With a weekend of varied and exciting flying display performances, a static display with some genuine rarities and more ground displays than you could possibly explore in one day, RAF Waddington International Airshow was once again a huge success, as Gareth Stringer reports.
Well, that was a rather good weekend, wasn’t it? That’s what most people seemed to be saying on Sunday evening at Waddington, and if the subsequent 24 hours or so is anything to go by, feedback from the show has been largely very positive.
That has to be great news for everyone involved and, while the event has been forced in to a 2015 sabbatical due to planned runway work, it is vital that a sabbatical is all it is. Without putting too fine a point on it – RAF Waddington International Airshow must return in 2016. Any other decision would be remarkably short-sighted and counter-productive.
This year’s crowd was, as it always seems to be, significant – in the region of 135,000 across the weekend – and while there were some traffic issues, the Waddington team and local authorities seem to have minimised these as much as they possibly could. Just a note on tickets too, as there was some ill-feeling that tickets were being sold on the gates, when the airshow had announced that none would be available. Basically, if you knew they weren’t selling tickets on the gate, you wouldn’t turn up, but what if you didn’t know, because you hadn’t checked? Waddington made some tickets available so they weren’t turning people away who had potentially driven a long way with no idea that they weren’t going to get in.
Once inside, visitors found a reasonably sized static display to explore, but one where quality probably ruled over quantity, and there were some real highlights in there, such as the P-8A Poseidon, Turkish Navy CN235 MPA, Excel Aviation Boeing 727, Puma 2 ‘Black Peter’ and Whirlwind HAR10. Next year the latter could be a flying item at airshows, so fingers crossed that plan comes to fruition and we’ll bring you more info when we get it.
While Saturday morning started off wet – very wet actually, for a time – the weather broke, as forecast, and it turned in to a very pleasant and at times very warm day. Sunday morning kicked off with some low, claggy cloud, and it was overcast at times throughout, but it finished with some stunning light, so overall the show enjoyed a fine weekend, if not always the easiest for photography.
And it was also blessed with some fine flying, albeit Sunday turned in something of a struggle with the display ending up almost an hour behind schedule, mainly due to a number of small issues adding delays as the day progressed. Believe me, there was little the airshow team could do to avoid them. Still, it was unfortunate that Flt Lt Andy Preece, the Royal Air Force’s Tutor display pilot, was told that his services were not required after he had spent thirty minutes airborne in the hold. Hopefully a runners-up prize in the best display awards will go some way to making up for that, and Andy really does fly the little trainer with aplomb.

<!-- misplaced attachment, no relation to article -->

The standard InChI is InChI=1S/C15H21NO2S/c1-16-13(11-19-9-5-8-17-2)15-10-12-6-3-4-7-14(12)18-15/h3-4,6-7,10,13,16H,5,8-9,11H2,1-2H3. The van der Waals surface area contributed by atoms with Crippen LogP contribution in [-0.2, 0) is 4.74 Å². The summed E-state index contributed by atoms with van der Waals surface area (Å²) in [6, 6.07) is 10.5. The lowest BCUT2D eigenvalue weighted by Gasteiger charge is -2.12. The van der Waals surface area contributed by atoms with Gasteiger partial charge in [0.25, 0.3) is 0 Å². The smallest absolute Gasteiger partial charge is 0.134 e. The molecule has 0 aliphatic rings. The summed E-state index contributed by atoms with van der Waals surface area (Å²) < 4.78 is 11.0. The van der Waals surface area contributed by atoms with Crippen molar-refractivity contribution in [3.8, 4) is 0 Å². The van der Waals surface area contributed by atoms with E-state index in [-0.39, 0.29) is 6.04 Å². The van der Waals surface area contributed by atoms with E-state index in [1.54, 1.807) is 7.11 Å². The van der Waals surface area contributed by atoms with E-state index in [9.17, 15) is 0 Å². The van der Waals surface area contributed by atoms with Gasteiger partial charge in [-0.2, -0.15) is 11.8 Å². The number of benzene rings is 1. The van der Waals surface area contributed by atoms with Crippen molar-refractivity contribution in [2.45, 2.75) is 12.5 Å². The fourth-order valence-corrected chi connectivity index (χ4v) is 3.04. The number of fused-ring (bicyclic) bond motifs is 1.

He was beaten to top prize by Patrick Tuit in the Dutch Hawker Hunter Foundation Hunter F6A, though, and I doubt many people would argue with that decision.
Patrick really kept the jet motoring, and I think it is fair to say it was one of the best Hunter routines many spectators had seen in recent years, with some wonderful blue notes along the way, as this video, that I grabbed on Sunday morning, demonstrates very well. Turn up your volume now!
Patrick was pushed hard by the other fast jet solos, it has to be said, and Captain Julien ‘Teddy’ Meister was excellent in the Swiss Air Force F/A-18C Hornet, with a routine that oozed power and aggression.
He’s clearly been well trained by previous display pilot ‘Deasy’, a former GAM interviewee, and the man himself was back in attendance at Waddington, fulfilling his coaching duties, and we look forward to seeing Teddy display again at RIAT and Yeovilton.
Personally, I thought SoloTurk lacked some of the flamboyance and excitement of last year, and unfortunately their visit to Lincolnshire this time around will probably be mostly remembered for the A400M’s attendance and the approach the F-16 made on Saturday and the video footage that was captured of it. Don’t get me wrong, it wasn’t a bad display at all, it just seemed, in my opinion, to be missing something of the flow and thrill of the 2013 routine.
The same could not be said of the Swedish Air Force Historic Flight’s contribution in the Saab Viggen and Draken. The former really is a fine airshow performer; a big noisy brute that leaves a thunderous, crackling trail of noise in its wake, almost reminiscent of an Apollo rocket launch.